Data from the World Health Organization indicates the Omicron BA.5 variant is now responsible for the majority of COVID-19 cases around the world, with global infections on the rise again and spreading through Canada.
With some provinces reporting they have already entered a seventh wave, many Canadians are wondering when they can get their next booster shot.
Canada’s National Advisory Committee on Immunization (NACI) issued interim guidance at the end of June, saying “a fall booster dose in advance of a potential future wave of COVID-19 will be most important for older adults and other populations at increased risk of severe COVID-19 disease, regardless of the number of booster doses previously received.”
While doctors are strongly recommending additional doses as protection wanes, there is debate among experts on the timing and whether to wait for newer versions of the vaccine that may be more effective against Omicron and its subvariants.
CTVNews.ca takes a look at who is currently eligible for a second booster shot or fourth dose by province and territory.
The province says invitations for the next booster are being sent to seniors aged 70 years and older, Indigenous people aged 55 years and older, and those who have underlying medical conditions or are clinically extremely vulnerable. Individuals in long-term care and assisted living have already been offered their next dose.
The province plans to offer a fall booster dose to everyone 12 and older, citing recommendations from NACI, and says it will send out personalized booking invitations this fall.
Appointments can be made through local pharmacies and health authority clinics.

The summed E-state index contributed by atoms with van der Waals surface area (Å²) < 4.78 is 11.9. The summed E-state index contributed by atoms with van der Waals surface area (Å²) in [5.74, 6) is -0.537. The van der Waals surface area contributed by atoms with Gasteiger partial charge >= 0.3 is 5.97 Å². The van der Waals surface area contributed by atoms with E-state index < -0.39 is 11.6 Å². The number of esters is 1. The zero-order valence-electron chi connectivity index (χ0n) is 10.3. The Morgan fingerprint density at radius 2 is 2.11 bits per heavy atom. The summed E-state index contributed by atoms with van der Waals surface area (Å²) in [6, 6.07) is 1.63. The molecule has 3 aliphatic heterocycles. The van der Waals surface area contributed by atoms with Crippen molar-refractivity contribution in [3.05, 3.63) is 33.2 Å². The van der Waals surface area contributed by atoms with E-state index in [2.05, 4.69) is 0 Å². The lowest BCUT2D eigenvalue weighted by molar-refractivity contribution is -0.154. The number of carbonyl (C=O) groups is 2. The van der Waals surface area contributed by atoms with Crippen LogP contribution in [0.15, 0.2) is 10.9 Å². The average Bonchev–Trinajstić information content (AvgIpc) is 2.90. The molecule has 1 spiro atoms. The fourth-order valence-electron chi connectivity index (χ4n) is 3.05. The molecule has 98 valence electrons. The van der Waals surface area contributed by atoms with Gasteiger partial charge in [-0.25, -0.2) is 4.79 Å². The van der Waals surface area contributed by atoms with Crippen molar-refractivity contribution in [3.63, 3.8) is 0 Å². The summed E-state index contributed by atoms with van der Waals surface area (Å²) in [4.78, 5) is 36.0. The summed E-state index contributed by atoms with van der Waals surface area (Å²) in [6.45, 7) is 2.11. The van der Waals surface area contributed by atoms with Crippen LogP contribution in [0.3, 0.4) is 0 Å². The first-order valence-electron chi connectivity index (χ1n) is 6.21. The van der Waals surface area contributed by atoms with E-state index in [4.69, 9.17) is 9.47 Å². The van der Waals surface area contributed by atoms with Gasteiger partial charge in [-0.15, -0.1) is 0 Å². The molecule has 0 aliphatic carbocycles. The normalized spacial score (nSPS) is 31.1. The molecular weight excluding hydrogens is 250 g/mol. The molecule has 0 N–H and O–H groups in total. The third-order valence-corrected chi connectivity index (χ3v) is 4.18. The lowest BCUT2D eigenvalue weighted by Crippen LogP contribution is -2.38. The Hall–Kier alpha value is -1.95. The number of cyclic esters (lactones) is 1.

The province’s call centre at 1-833-838-2323 is available daily from 7 a.m. to 7 p.m. local time for those who may need help booking an appointment.
Phone agents cannot respond to questions asking for advice around the best timing for your next dose, the website says.
B.C. residents can register via this site to stay informed on when it will be their turn to book an appointment.
As of July 20, all adults in Alberta can receive a fourth dose of a COVID-19 vaccine.
Albertans can register and book an appointment online or call Health Link at 811 if at least five months have passed since their third dose.
The province recommends those who have had COVID-19 to wait at least three months before getting their booster.
For those who are over the ages of 50 and immunocompromised, a second booster is available three months after receiving the first booster dose.
For eligible First Nations and Metis communities and the Northern Service Administration District, appointments can be made through 1-833-SASKVAX (727-5829) only.
Residents aged 50 and older, Indigenous people aged 30 and above, those who live in a care home in congregate settings, and Manitobans aged 18 and older with moderate to severe immunocompromised health currently qualify for a fourth dose.
Booking can be made online or by calling 1-844-MAN-VACC (626-8222) Monday to Friday 9 a.m. to 5 p.m. local time to make an appointment.
Ontario expanded eligibility for fourth doses to all adults 18 and older on July 14, as long as they received their first booster at least five months ago.
While the province has opened up the availability to adults, Chief Medical Officer of Health Dr. Kieran Moore said the second booster is “not absolutely necessary” if individuals have no underlying medical issues or face personal circumstances that would benefit from additional protection.